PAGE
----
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Chapter

Notes on Wolff's In Defense of Anarchism Preface to page 25

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Department
Philosophy
Course
PHI2183
Professor
Teva Vidal
Semester
Winter

Description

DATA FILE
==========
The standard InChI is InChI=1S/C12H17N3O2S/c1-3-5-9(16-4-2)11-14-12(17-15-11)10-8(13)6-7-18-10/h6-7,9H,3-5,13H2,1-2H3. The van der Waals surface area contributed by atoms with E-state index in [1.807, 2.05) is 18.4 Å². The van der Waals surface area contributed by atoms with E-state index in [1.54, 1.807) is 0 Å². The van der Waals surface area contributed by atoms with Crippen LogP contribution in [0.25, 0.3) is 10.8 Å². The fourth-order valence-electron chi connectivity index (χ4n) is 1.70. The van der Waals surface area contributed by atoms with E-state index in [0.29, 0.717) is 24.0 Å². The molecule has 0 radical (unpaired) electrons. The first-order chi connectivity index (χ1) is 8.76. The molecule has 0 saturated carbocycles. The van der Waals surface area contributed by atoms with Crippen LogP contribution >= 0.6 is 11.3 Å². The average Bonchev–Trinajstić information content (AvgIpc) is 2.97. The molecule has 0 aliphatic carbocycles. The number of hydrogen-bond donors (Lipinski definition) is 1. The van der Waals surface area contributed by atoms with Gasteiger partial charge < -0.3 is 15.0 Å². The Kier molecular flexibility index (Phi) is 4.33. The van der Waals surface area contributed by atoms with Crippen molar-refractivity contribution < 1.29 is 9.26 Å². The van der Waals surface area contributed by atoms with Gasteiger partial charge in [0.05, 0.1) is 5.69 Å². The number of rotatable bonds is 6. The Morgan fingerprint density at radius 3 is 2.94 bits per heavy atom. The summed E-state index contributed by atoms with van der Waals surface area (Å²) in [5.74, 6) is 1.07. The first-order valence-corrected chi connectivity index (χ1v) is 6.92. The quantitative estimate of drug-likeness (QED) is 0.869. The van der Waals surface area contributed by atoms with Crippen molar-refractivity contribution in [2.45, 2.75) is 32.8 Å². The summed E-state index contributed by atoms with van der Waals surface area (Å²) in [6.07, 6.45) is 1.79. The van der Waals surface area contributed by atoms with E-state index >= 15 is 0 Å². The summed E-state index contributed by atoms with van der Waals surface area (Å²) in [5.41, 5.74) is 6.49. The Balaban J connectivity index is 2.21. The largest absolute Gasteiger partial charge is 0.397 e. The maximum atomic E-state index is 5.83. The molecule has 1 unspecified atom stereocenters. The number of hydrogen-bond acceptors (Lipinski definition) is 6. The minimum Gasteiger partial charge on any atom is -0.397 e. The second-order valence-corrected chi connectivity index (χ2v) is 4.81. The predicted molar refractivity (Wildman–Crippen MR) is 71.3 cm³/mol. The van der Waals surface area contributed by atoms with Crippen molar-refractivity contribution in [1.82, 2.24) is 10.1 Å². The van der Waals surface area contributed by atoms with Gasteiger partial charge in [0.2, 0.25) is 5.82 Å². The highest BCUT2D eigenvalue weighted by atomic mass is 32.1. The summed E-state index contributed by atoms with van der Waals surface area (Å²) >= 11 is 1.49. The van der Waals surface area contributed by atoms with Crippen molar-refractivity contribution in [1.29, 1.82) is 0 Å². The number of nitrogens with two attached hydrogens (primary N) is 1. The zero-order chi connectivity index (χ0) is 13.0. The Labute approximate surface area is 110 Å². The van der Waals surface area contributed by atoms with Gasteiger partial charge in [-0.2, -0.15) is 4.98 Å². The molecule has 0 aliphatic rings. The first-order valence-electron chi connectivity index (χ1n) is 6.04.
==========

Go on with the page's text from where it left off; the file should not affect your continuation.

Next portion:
Notes on In Defense of Anarchism by Robert Paul Wolff Basic Premise: “Each of us has an overriding ability to be morally autonomous” Conclusion: “Amorally legitimate state is a logical impossibility.” XIX argues “all representative government of whatever sort is a compromise with the ideal of autonomous self rule.” • Only direct democracy will preserve autonomy while achieving collective self-rule • “Majority rule of any sort is a compromise with autonomy, and representation, as Rousseau pointed out long ago, is not much better than voluntary self enslavement” • Kant: “anything other than full autonomy is enslavement” • Relativist: “degrees of autonomy…more autonomy is better than less • Anything not direct democracy self-legislation “is a compromise covertly or overtly designed to aid some interests in society and frustrate others.” XXIV good discussion on who we owe allegiance to Part I: The Conflict Between Authority andAutonomy 1. The Concept ofAutonomy 6 what if someone is tricked into doing something they wouldn’t otherwise do? 12: 2. The Concept ofAutonomy Premise: morally philosophy assumes “men are responsible for their actions.” Therefore “men are metaphysically free” and can choose “how they shall act” –Kant Since he can choose, he is responsible for his actions • Choosing not enough to automatically make him take responsibility for his actins • “taking responsibility involves attempting to determine what one ought to do” • This involves “additional burdens of gaining knowledge, reflecting on motives, predicting outcomes, criticizing principles”, etc. Men not obligated to take responsibility from free choice alone, but because they can reason (children madmen exempted) 13 Free will + reason = obligation to take responsibility for actions • Does not guarantee right actions –Kant “Responsible man is not capricious or anarchic, for he acknowledges himself bound by moral constraints” • “he insists that he alone is the judge of those constraints” • Others don’t form his constraints; he chooses to heed their advice • Not like learning from an explorer, accepting his view because you haven’t been there 14 Therefore “he gives laws to himself (self-legislating) from his moral decisions “autonomous man is not subject to the will of another”, therefore he is politically free 14-15 “men can forfeit their autono
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